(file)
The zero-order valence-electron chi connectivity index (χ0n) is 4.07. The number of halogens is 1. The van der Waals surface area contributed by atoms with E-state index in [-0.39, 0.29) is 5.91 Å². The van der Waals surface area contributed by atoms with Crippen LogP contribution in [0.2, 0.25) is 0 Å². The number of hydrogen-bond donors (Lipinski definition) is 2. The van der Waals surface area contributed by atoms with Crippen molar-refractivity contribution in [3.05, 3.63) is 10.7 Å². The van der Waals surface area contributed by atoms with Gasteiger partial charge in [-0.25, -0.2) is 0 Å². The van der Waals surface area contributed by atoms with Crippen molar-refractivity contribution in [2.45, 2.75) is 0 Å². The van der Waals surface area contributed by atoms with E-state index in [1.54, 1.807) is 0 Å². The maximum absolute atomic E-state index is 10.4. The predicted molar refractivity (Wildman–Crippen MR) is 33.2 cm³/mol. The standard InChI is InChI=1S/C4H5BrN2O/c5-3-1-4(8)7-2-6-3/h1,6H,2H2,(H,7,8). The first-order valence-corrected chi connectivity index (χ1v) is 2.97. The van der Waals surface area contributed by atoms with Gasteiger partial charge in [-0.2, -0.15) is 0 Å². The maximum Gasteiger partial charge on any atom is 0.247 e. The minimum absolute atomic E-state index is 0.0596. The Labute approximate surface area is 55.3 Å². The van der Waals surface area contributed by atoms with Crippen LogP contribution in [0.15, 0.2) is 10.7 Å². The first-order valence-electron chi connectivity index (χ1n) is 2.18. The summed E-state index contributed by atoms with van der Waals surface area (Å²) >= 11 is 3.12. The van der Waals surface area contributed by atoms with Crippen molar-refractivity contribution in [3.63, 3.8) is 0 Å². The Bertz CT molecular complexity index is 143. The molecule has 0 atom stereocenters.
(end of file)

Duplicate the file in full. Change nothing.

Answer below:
The zero-order valence-electron chi connectivity index (χ0n) is 4.07. The number of halogens is 1. The van der Waals surface area contributed by atoms with E-state index in [-0.39, 0.29) is 5.91 Å². The van der Waals surface area contributed by atoms with Crippen LogP contribution in [0.2, 0.25) is 0 Å². The number of hydrogen-bond donors (Lipinski definition) is 2. The van der Waals surface area contributed by atoms with Crippen molar-refractivity contribution in [3.05, 3.63) is 10.7 Å². The van der Waals surface area contributed by atoms with Gasteiger partial charge in [-0.25, -0.2) is 0 Å². The van der Waals surface area contributed by atoms with Crippen molar-refractivity contribution in [2.45, 2.75) is 0 Å². The van der Waals surface area contributed by atoms with E-state index in [1.54, 1.807) is 0 Å². The maximum absolute atomic E-state index is 10.4. The predicted molar refractivity (Wildman–Crippen MR) is 33.2 cm³/mol. The standard InChI is InChI=1S/C4H5BrN2O/c5-3-1-4(8)7-2-6-3/h1,6H,2H2,(H,7,8). The first-order valence-corrected chi connectivity index (χ1v) is 2.97. The van der Waals surface area contributed by atoms with Gasteiger partial charge in [-0.2, -0.15) is 0 Å². The maximum Gasteiger partial charge on any atom is 0.247 e. The minimum absolute atomic E-state index is 0.0596. The Labute approximate surface area is 55.3 Å². The van der Waals surface area contributed by atoms with Crippen LogP contribution in [0.15, 0.2) is 10.7 Å². The first-order valence-electron chi connectivity index (χ1n) is 2.18. The summed E-state index contributed by atoms with van der Waals surface area (Å²) >= 11 is 3.12. The van der Waals surface area contributed by atoms with Crippen molar-refractivity contribution in [3.63, 3.8) is 0 Å². The Bertz CT molecular complexity index is 143. The molecule has 0 atom stereocenters.